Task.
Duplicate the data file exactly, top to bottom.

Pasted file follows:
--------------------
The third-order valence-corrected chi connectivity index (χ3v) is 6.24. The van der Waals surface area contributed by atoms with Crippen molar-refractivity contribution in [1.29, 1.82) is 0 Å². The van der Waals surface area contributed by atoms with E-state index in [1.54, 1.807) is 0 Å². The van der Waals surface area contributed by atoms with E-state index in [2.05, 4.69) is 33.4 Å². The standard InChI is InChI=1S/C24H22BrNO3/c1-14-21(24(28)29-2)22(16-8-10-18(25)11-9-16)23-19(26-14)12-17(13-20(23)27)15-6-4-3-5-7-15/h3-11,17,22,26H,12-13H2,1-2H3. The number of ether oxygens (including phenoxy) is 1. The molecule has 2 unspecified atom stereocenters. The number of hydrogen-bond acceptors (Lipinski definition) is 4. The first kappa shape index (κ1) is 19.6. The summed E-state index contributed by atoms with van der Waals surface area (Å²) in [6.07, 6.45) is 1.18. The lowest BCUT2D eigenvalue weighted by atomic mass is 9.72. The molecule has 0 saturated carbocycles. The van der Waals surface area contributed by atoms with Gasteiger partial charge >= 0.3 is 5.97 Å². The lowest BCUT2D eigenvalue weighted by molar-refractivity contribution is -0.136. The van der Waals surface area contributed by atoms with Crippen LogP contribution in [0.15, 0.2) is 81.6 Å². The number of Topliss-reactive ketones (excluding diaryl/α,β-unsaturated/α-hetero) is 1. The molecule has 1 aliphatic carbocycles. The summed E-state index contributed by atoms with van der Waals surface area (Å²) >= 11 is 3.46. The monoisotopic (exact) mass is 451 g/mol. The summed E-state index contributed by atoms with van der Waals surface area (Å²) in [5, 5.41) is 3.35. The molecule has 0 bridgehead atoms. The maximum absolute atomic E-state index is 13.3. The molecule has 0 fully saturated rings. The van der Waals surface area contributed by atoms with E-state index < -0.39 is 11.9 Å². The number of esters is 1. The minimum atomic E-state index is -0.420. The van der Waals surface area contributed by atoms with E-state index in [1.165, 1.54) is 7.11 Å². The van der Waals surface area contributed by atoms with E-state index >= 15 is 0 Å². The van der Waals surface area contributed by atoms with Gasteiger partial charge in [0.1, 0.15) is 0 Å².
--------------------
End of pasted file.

The third-order valence-corrected chi connectivity index (χ3v) is 6.24. The van der Waals surface area contributed by atoms with Crippen molar-refractivity contribution in [1.29, 1.82) is 0 Å². The van der Waals surface area contributed by atoms with E-state index in [1.54, 1.807) is 0 Å². The van der Waals surface area contributed by atoms with E-state index in [2.05, 4.69) is 33.4 Å². The standard InChI is InChI=1S/C24H22BrNO3/c1-14-21(24(28)29-2)22(16-8-10-18(25)11-9-16)23-19(26-14)12-17(13-20(23)27)15-6-4-3-5-7-15/h3-11,17,22,26H,12-13H2,1-2H3. The number of ether oxygens (including phenoxy) is 1. The molecule has 2 unspecified atom stereocenters. The number of hydrogen-bond acceptors (Lipinski definition) is 4. The first kappa shape index (κ1) is 19.6. The summed E-state index contributed by atoms with van der Waals surface area (Å²) in [6.07, 6.45) is 1.18. The lowest BCUT2D eigenvalue weighted by atomic mass is 9.72. The molecule has 0 saturated carbocycles. The van der Waals surface area contributed by atoms with Gasteiger partial charge >= 0.3 is 5.97 Å². The lowest BCUT2D eigenvalue weighted by molar-refractivity contribution is -0.136. The van der Waals surface area contributed by atoms with Crippen LogP contribution in [0.15, 0.2) is 81.6 Å². The number of Topliss-reactive ketones (excluding diaryl/α,β-unsaturated/α-hetero) is 1. The molecule has 1 aliphatic carbocycles. The summed E-state index contributed by atoms with van der Waals surface area (Å²) >= 11 is 3.46. The monoisotopic (exact) mass is 451 g/mol. The summed E-state index contributed by atoms with van der Waals surface area (Å²) in [5, 5.41) is 3.35. The molecule has 0 bridgehead atoms. The maximum absolute atomic E-state index is 13.3. The molecule has 0 fully saturated rings. The van der Waals surface area contributed by atoms with E-state index < -0.39 is 11.9 Å². The number of esters is 1. The minimum atomic E-state index is -0.420. The van der Waals surface area contributed by atoms with E-state index in [1.165, 1.54) is 7.11 Å². The van der Waals surface area contributed by atoms with E-state index >= 15 is 0 Å². The van der Waals surface area contributed by atoms with Gasteiger partial charge in [0.1, 0.15) is 0 Å².